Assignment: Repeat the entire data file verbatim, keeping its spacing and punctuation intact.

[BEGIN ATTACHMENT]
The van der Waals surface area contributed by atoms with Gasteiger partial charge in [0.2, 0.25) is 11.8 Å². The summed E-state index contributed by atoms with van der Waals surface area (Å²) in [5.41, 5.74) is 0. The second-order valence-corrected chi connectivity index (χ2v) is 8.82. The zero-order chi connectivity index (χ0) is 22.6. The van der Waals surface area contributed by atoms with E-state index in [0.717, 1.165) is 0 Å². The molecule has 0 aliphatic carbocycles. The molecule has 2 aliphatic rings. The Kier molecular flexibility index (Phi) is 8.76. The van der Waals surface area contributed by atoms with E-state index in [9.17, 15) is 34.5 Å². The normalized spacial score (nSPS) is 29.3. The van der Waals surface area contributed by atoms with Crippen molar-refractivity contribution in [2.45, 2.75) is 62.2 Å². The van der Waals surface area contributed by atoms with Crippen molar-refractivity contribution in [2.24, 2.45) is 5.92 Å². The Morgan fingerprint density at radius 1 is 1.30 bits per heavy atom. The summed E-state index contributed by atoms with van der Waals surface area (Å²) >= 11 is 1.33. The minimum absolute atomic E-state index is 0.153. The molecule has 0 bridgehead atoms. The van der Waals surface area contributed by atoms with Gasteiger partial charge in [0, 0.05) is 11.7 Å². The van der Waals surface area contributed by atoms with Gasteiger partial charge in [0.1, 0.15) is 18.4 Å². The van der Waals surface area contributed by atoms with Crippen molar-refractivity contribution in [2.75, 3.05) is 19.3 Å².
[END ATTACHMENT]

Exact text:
The van der Waals surface area contributed by atoms with Gasteiger partial charge in [0.2, 0.25) is 11.8 Å². The summed E-state index contributed by atoms with van der Waals surface area (Å²) in [5.41, 5.74) is 0. The second-order valence-corrected chi connectivity index (χ2v) is 8.82. The zero-order chi connectivity index (χ0) is 22.6. The van der Waals surface area contributed by atoms with E-state index in [0.717, 1.165) is 0 Å². The molecule has 0 aliphatic carbocycles. The molecule has 2 aliphatic rings. The Kier molecular flexibility index (Phi) is 8.76. The van der Waals surface area contributed by atoms with E-state index in [9.17, 15) is 34.5 Å². The normalized spacial score (nSPS) is 29.3. The van der Waals surface area contributed by atoms with Crippen molar-refractivity contribution in [2.45, 2.75) is 62.2 Å². The van der Waals surface area contributed by atoms with Crippen molar-refractivity contribution in [2.24, 2.45) is 5.92 Å². The Morgan fingerprint density at radius 1 is 1.30 bits per heavy atom. The summed E-state index contributed by atoms with van der Waals surface area (Å²) >= 11 is 1.33. The minimum absolute atomic E-state index is 0.153. The molecule has 0 bridgehead atoms. The van der Waals surface area contributed by atoms with Gasteiger partial charge in [0, 0.05) is 11.7 Å². The van der Waals surface area contributed by atoms with Gasteiger partial charge in [0.1, 0.15) is 18.4 Å². The van der Waals surface area contributed by atoms with Crippen molar-refractivity contribution in [2.75, 3.05) is 19.3 Å².